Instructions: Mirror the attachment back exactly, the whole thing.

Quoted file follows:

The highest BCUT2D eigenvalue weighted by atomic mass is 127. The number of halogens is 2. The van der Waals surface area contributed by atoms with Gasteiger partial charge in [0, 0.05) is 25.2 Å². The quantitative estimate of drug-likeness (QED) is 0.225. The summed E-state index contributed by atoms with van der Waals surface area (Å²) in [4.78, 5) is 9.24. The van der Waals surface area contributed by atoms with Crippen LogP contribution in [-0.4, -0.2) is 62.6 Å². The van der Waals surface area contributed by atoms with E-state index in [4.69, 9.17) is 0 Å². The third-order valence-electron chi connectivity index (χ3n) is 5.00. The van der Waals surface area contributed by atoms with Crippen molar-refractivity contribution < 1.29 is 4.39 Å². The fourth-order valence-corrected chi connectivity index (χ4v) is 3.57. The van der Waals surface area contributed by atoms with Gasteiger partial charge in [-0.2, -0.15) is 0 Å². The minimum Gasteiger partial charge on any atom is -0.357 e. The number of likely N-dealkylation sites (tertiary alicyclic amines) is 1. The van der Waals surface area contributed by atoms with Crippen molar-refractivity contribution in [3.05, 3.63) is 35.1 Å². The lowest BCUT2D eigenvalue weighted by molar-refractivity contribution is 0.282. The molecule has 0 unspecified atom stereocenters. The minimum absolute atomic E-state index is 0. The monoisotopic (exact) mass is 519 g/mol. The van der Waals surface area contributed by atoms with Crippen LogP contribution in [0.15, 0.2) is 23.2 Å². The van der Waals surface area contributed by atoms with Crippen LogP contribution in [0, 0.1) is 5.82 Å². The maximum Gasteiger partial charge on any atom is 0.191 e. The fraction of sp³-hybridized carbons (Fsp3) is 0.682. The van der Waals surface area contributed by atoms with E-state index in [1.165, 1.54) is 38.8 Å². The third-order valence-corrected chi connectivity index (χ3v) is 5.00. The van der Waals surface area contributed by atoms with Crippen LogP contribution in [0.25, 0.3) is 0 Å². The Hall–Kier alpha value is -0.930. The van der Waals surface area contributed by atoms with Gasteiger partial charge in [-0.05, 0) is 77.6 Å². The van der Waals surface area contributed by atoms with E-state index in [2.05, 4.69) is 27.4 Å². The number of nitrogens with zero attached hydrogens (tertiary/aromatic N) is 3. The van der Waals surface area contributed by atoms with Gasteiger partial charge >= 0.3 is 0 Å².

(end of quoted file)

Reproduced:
The highest BCUT2D eigenvalue weighted by atomic mass is 127. The number of halogens is 2. The van der Waals surface area contributed by atoms with Gasteiger partial charge in [0, 0.05) is 25.2 Å². The quantitative estimate of drug-likeness (QED) is 0.225. The summed E-state index contributed by atoms with van der Waals surface area (Å²) in [4.78, 5) is 9.24. The van der Waals surface area contributed by atoms with Crippen LogP contribution in [-0.4, -0.2) is 62.6 Å². The van der Waals surface area contributed by atoms with E-state index in [4.69, 9.17) is 0 Å². The third-order valence-electron chi connectivity index (χ3n) is 5.00. The van der Waals surface area contributed by atoms with Crippen molar-refractivity contribution < 1.29 is 4.39 Å². The fourth-order valence-corrected chi connectivity index (χ4v) is 3.57. The van der Waals surface area contributed by atoms with Gasteiger partial charge in [-0.2, -0.15) is 0 Å². The minimum Gasteiger partial charge on any atom is -0.357 e. The number of likely N-dealkylation sites (tertiary alicyclic amines) is 1. The van der Waals surface area contributed by atoms with Crippen molar-refractivity contribution in [3.05, 3.63) is 35.1 Å². The lowest BCUT2D eigenvalue weighted by molar-refractivity contribution is 0.282. The molecule has 0 unspecified atom stereocenters. The minimum absolute atomic E-state index is 0. The monoisotopic (exact) mass is 519 g/mol. The van der Waals surface area contributed by atoms with Crippen LogP contribution in [0.15, 0.2) is 23.2 Å². The van der Waals surface area contributed by atoms with Crippen LogP contribution in [0, 0.1) is 5.82 Å². The maximum Gasteiger partial charge on any atom is 0.191 e. The fraction of sp³-hybridized carbons (Fsp3) is 0.682. The van der Waals surface area contributed by atoms with E-state index in [1.165, 1.54) is 38.8 Å². The third-order valence-corrected chi connectivity index (χ3v) is 5.00. The van der Waals surface area contributed by atoms with Crippen LogP contribution in [0.25, 0.3) is 0 Å². The Hall–Kier alpha value is -0.930. The van der Waals surface area contributed by atoms with Gasteiger partial charge in [-0.05, 0) is 77.6 Å². The van der Waals surface area contributed by atoms with E-state index in [2.05, 4.69) is 27.4 Å². The number of nitrogens with zero attached hydrogens (tertiary/aromatic N) is 3. The van der Waals surface area contributed by atoms with Gasteiger partial charge >= 0.3 is 0 Å².